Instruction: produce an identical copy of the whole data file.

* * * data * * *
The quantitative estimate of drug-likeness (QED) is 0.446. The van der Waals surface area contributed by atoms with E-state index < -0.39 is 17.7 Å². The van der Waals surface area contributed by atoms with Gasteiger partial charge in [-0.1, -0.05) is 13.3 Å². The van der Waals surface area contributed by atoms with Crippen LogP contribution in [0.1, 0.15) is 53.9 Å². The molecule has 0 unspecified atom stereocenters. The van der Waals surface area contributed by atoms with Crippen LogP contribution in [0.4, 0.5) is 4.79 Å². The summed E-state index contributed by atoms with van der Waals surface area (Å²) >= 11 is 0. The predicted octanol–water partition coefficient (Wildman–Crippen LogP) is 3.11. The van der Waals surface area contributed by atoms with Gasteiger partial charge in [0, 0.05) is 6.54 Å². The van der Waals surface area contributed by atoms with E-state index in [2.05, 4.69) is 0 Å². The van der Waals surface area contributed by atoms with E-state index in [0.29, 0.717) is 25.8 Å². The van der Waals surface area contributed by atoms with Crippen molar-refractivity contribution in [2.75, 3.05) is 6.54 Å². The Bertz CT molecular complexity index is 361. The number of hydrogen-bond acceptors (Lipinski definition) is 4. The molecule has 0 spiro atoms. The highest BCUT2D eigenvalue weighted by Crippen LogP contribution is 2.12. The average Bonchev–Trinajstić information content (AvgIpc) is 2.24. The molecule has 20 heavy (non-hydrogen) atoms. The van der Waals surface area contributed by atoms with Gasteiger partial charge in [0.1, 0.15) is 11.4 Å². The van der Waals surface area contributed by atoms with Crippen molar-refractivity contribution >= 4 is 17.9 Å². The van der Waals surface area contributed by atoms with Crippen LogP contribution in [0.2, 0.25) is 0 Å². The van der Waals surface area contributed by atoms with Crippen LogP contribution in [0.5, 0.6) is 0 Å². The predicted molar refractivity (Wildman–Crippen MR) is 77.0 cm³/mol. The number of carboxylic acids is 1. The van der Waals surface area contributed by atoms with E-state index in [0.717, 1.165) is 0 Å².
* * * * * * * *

The quantitative estimate of drug-likeness (QED) is 0.446. The van der Waals surface area contributed by atoms with E-state index < -0.39 is 17.7 Å². The van der Waals surface area contributed by atoms with Gasteiger partial charge in [-0.1, -0.05) is 13.3 Å². The van der Waals surface area contributed by atoms with Crippen LogP contribution in [0.1, 0.15) is 53.9 Å². The molecule has 0 unspecified atom stereocenters. The van der Waals surface area contributed by atoms with Crippen LogP contribution in [0.4, 0.5) is 4.79 Å². The summed E-state index contributed by atoms with van der Waals surface area (Å²) >= 11 is 0. The predicted octanol–water partition coefficient (Wildman–Crippen LogP) is 3.11. The van der Waals surface area contributed by atoms with Gasteiger partial charge in [0, 0.05) is 6.54 Å². The van der Waals surface area contributed by atoms with E-state index in [2.05, 4.69) is 0 Å². The van der Waals surface area contributed by atoms with E-state index in [0.29, 0.717) is 25.8 Å². The van der Waals surface area contributed by atoms with Crippen molar-refractivity contribution in [2.75, 3.05) is 6.54 Å². The Bertz CT molecular complexity index is 361. The number of hydrogen-bond acceptors (Lipinski definition) is 4. The molecule has 0 spiro atoms. The highest BCUT2D eigenvalue weighted by Crippen LogP contribution is 2.12. The average Bonchev–Trinajstić information content (AvgIpc) is 2.24. The molecule has 20 heavy (non-hydrogen) atoms. The van der Waals surface area contributed by atoms with Gasteiger partial charge in [0.1, 0.15) is 11.4 Å². The van der Waals surface area contributed by atoms with Crippen molar-refractivity contribution >= 4 is 17.9 Å². The van der Waals surface area contributed by atoms with Crippen LogP contribution in [0.2, 0.25) is 0 Å². The van der Waals surface area contributed by atoms with Crippen LogP contribution in [0.5, 0.6) is 0 Å². The predicted molar refractivity (Wildman–Crippen MR) is 77.0 cm³/mol. The number of carboxylic acids is 1. The van der Waals surface area contributed by atoms with E-state index in [0.717, 1.165) is 0 Å².